Today marks the start of Congenital Heart Defect awareness week. It’s a very real part of this girls life, a part that is easy to forget about, since she seems so healthy.
Heart defects are the number one birth defect. Nearly 1 in 100 babies are born with a heart defect. Most have no known cause. Her defect, Ebsteins anomaly, has only one known cause, maternal use of lithium, which I’ve never never taken. Somewhere in those first few weeks, where cells were dividing, and her heart was forming, something went wrong. The leaflets that make up the tricuspid valve formed incorrectly. Many people with Ebsteins also have an Atrial Septal Defect(ASD), or a hole, and Wolff Parkinsons White(WPW), an irregular rhythm. She has both. Ebsteins occurs in approximately 1 of 200,000 live births. She’s a rare breed, this girl of mine. A little red head with a special heart. I lovingly refer to her as my little mutant(an X-Men reference).
This is what our mornings look like. She gets breakfast and then meds. We’ve been able to wean her off of all meds except for Enalapril, which she will be on long term. Many people with high blood pressure are given this drug, although that’s not the reason she is on it. It works by relaxing blood vessels, which allows more blood and oxygen to get to the heart. This helps make her hearts job easier.
Last year at this time her morning med routine was quite different. There were five syringes each morning, and meds three times a day. I’m grateful we’re down to one med twice a day. She’s so good at taking them, I say “time for baby meds” and she opens her little mouth, swallows and says “mmmmm”. It’s not even flavored. She hates that flavored crap. Getting Tylenol or Motrin in her is a whole different story.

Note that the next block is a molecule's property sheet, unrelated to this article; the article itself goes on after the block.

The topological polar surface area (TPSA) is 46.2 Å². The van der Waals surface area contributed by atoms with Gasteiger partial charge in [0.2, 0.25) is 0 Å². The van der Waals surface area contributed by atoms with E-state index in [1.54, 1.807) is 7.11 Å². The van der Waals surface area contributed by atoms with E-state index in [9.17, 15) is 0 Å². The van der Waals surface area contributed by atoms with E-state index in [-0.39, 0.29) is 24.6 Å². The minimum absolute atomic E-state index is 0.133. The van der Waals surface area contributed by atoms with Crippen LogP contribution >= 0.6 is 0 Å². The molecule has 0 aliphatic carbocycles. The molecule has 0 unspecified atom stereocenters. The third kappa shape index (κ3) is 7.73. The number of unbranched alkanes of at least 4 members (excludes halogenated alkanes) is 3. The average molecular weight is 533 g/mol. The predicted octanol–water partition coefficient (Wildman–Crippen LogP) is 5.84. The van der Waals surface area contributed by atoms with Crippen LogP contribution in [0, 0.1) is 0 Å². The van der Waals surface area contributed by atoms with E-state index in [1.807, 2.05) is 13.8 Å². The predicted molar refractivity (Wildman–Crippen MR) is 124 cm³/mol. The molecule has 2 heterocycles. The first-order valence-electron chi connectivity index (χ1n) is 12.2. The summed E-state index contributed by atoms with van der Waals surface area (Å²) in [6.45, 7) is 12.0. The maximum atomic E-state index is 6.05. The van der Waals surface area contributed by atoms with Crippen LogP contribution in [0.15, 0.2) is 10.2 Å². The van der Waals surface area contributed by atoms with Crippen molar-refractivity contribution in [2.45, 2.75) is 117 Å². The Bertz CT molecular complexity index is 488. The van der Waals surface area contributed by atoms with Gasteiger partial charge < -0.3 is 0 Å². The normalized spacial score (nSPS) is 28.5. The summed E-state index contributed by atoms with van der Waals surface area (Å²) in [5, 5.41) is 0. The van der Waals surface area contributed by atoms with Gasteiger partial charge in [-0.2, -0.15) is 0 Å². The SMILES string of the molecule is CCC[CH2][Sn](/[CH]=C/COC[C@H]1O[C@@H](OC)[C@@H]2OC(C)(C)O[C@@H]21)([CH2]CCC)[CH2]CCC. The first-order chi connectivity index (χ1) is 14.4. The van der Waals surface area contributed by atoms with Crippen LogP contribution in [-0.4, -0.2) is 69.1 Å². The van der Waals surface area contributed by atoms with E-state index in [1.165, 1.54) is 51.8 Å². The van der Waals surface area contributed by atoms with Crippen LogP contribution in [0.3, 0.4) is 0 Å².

Some day she will have heart surgery. She may have a heart catheterization, open heart surgery or both. Had she needed surgery at birth she would have already had 2-3 surgeries by now. Many kids with Ebsteins do, especially those with a defect as severe as hers. Somehow her little heart and body figured out a way to function normally, despite her defect.
What can you do?
Donate. Her hospital is constantly expanding, having just built a new radiology suite, and currently working on a surgical NICU. The better is gets the better caliber of doctors, surgeons and nurses it will attract. All bonus factors for the time when surgery comes. I would rather not have to travel to Mayo or Boston when that time comes so the more improvements out hospital gets, the better for us.
If you’re local, contact your Senators. This story has been running for months now. Our state needs to make this $4 test mandatory to help babies who don’t present as obviously as our girl did.
Donate here. Research in this field is so limited. Funding is needed to help doctors figure out more about kids like mine and how to help them.